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MG MGB Technical - Wishbone bushes

Hi. I want to change the inner wishbone bushes. Can I just unbolt each side of the wishbone and change the bushes or does everything have to come off?
s page

What do you mean by 'everything'?

You have to remove the spring, which needs care to do safely as there is a lot of energy remaining in the spring even with the suspension hanging down. With the car safely supported elsewhere jack under the spring pan until the damper arms just come off the rebound rubbers. Then detach the spring pan from the wishbone arms, lower it on the jack which lets the spring unload. Then remove the arms from the pivot on the cross-member.

With an anti-roll bar you may not get the drop-link out of the front wishbone arm and spring pan as it has a tapered pin that often seizes in place. But with the other side off and the drop-link disconnected from the bar the three can come off as a unit.

You may have to cut/drill/hack the old bushes out of the A-arms if they are V8, and the inner sleeve bay seize to the pivot pin.

You will probably have to press the new bushes into the wishbone arms using a socket, a vice and rubber lubricant, and lubricate the pivot pin with copper grease to prevent future seizure.

If using V8 bushes which is recommended don't tighten the wishbone to pivot nuts until the weight of the car is compressing the suspension.

When I removed a set of negative camber wishbone arms to replace them with standard length arms a few years ago I found that the wishbone bushes had pretty much seized up.
So I replaced them with a needle roller version to prevent this from happening again.

Paul's instructions for removing the wishbone are spot on.

Colyn Firth

Wishbone bushes seized? They're rubber or polyurethane! As such they are part of the means of isolating road noise and vibrations.
Allan Reeling

I was under the impression the original 4-cyl type were a two-part push and a separate steel sleeve that controls how much the bushes can be compressed, and stops the large washers clamping up to the sides of the A-arm eye, which would nullify the effect of the rubber. The V8 are a one-piece with integral sleeve that does the same spacing job.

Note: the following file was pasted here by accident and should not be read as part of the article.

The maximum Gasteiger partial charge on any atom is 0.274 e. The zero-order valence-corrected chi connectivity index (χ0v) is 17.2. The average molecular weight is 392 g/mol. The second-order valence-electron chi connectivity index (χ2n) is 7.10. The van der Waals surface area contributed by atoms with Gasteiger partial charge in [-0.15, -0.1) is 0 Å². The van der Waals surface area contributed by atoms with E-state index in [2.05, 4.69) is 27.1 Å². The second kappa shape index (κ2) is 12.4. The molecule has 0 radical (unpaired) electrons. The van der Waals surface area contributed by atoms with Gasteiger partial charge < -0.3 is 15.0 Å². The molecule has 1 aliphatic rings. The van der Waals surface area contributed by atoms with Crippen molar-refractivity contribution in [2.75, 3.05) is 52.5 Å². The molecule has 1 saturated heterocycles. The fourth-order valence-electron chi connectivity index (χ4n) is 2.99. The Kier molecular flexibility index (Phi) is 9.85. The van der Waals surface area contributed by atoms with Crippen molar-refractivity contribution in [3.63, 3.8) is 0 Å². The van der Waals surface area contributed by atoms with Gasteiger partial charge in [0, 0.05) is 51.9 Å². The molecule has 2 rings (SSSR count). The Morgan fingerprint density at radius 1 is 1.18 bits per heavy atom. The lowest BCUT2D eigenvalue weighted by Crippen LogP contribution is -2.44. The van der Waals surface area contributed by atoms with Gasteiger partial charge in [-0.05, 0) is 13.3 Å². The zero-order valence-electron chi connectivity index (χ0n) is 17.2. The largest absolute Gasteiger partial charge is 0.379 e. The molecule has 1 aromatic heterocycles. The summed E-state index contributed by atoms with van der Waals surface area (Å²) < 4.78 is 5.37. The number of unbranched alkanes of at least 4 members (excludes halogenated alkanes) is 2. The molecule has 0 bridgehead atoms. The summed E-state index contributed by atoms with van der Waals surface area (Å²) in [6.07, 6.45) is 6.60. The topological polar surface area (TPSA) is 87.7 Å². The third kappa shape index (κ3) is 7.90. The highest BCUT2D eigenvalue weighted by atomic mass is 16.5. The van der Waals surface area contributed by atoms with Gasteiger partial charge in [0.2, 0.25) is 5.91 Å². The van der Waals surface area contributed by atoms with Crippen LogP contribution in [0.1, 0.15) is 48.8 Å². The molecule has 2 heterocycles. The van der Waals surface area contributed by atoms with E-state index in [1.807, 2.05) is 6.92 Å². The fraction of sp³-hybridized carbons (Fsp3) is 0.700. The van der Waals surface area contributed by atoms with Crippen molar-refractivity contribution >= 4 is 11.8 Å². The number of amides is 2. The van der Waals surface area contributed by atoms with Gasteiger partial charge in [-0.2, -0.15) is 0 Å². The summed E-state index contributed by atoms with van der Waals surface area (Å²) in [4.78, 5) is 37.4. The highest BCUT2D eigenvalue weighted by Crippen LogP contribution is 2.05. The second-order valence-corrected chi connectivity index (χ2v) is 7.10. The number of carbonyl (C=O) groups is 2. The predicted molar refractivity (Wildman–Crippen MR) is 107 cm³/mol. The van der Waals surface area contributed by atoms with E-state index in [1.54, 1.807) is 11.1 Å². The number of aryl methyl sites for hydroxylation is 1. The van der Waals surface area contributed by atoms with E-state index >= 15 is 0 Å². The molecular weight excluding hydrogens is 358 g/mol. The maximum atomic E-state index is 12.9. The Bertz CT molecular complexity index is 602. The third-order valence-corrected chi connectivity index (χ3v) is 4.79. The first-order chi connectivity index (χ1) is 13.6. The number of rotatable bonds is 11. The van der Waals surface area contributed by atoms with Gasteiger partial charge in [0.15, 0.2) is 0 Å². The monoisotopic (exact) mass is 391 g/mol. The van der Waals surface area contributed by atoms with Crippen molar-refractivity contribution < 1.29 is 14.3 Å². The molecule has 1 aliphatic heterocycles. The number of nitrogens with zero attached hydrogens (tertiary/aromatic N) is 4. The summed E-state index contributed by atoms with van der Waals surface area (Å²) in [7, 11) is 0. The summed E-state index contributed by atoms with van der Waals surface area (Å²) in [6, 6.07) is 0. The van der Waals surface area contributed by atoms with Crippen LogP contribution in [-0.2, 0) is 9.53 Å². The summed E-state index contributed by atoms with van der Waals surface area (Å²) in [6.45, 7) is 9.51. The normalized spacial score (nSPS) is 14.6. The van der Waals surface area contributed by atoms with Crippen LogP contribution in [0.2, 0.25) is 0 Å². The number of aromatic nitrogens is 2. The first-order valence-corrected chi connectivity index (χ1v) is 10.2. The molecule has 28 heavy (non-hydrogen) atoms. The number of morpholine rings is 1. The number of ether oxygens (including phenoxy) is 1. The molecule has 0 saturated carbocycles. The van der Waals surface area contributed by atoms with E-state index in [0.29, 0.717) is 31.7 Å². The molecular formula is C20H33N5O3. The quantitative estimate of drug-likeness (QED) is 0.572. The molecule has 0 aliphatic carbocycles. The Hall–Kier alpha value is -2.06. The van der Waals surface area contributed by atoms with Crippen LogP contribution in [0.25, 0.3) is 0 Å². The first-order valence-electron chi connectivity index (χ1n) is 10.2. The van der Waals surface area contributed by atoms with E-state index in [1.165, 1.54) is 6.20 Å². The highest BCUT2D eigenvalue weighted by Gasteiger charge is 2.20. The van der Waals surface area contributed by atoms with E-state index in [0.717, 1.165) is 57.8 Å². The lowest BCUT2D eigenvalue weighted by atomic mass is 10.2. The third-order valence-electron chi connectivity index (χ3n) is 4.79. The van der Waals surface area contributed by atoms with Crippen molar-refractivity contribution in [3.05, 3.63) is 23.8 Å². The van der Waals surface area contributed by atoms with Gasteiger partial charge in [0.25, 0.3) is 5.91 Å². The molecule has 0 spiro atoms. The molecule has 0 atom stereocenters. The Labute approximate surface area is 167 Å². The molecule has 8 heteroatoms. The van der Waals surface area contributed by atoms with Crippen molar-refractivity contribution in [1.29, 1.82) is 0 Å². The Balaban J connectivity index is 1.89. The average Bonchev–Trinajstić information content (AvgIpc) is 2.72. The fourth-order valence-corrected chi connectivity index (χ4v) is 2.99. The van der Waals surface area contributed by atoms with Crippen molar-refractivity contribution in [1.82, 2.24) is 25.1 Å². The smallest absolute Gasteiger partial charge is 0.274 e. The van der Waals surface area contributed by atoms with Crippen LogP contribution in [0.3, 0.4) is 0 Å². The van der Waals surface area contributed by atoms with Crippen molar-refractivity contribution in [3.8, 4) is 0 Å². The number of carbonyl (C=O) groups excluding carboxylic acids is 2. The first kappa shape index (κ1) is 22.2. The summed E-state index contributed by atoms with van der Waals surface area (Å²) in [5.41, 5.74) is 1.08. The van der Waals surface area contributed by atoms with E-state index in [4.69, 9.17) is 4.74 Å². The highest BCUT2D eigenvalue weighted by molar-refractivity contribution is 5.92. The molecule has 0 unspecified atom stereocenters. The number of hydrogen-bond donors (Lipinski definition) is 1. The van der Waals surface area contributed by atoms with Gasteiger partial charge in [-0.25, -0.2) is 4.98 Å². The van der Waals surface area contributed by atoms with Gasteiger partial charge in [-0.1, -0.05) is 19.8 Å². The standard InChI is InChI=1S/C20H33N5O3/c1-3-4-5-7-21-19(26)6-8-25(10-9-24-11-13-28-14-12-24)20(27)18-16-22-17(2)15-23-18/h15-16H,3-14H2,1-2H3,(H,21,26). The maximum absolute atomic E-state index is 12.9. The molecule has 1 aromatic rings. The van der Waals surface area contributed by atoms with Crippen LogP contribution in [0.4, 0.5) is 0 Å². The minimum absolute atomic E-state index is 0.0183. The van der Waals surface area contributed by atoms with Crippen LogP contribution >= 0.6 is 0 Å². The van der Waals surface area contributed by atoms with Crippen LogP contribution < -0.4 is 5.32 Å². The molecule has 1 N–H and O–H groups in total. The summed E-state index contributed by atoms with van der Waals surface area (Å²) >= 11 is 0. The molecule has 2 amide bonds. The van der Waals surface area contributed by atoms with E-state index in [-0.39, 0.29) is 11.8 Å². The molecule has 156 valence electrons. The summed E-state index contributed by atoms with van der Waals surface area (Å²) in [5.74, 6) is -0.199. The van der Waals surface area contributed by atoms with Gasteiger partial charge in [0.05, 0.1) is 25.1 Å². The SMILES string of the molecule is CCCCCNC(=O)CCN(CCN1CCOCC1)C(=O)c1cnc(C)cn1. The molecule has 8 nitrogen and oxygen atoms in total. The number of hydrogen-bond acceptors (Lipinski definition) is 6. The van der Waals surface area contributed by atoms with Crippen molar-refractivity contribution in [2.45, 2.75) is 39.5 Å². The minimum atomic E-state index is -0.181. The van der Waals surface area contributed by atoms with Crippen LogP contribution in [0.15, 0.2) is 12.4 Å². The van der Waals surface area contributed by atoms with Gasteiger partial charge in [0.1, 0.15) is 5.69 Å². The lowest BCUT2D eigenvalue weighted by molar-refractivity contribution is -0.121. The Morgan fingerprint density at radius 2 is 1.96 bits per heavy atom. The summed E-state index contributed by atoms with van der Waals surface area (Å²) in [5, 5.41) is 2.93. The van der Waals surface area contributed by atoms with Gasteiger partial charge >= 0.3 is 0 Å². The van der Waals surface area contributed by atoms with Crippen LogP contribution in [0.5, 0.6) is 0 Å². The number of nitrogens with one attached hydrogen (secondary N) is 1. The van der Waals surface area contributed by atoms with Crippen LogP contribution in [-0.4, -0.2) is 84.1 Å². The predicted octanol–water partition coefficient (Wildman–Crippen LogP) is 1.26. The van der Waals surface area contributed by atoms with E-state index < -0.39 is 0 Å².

No sleeve on the 4-cyl, just rubber. The washer sits against a shoulder on the pin.
Dave O'Neill 2

Fairy-nuff. When replacing those on the V8 I had to drill, cut and file the rubber out of the eye as that had bonded to the A-arms, so grease may help there even if it isn't needed on the pin.

Incidentally I forgot to mention one step and that is to remove the pivot both through the A-arms and lower trunnion once the spring has been removed.

While that is out check the thrust washers either side of the swivel axle bush for wear on the inner faces with a finger-nail. This can give rise to a clonk under braking. It only wears one side so you can just turn them round if needs be.

Also check the holes in the A-arms for ovalling, which comes from the pivot bolt not being fully tight, and gives rise to suspension and steering misalignment. If found then really they need replacement.

If the grease seals either side of the trunnion are in reasonable condition reuse them. Don't be tempted to replace them as a matter of course as new ones - like most rubber parts these days - have been reported as failing in months.

As Paul has stated there was/is a problem with the bottom trunnion seals, Part number AAA1323,Moss have since stopped selling these under this part number, and are selling them under part number AAA1323X at a cost of 1-66, as compared to 95p for the old ones, I have had a few of these new type ones AAA1323X and they have been ok and have lasted.
Andy Tilney

You mentioned these last year (June 2018) saying they expand in use i.e. no longer keep dirt out and grease in and have to be replaced each year. Are you saying that's no longer the case?

Yes they have changed them again same part number but these latest ones are ok
Andy Tilney

Thanks, worth knowing.

This thread was discussed between 17/02/2019 and 19/02/2019

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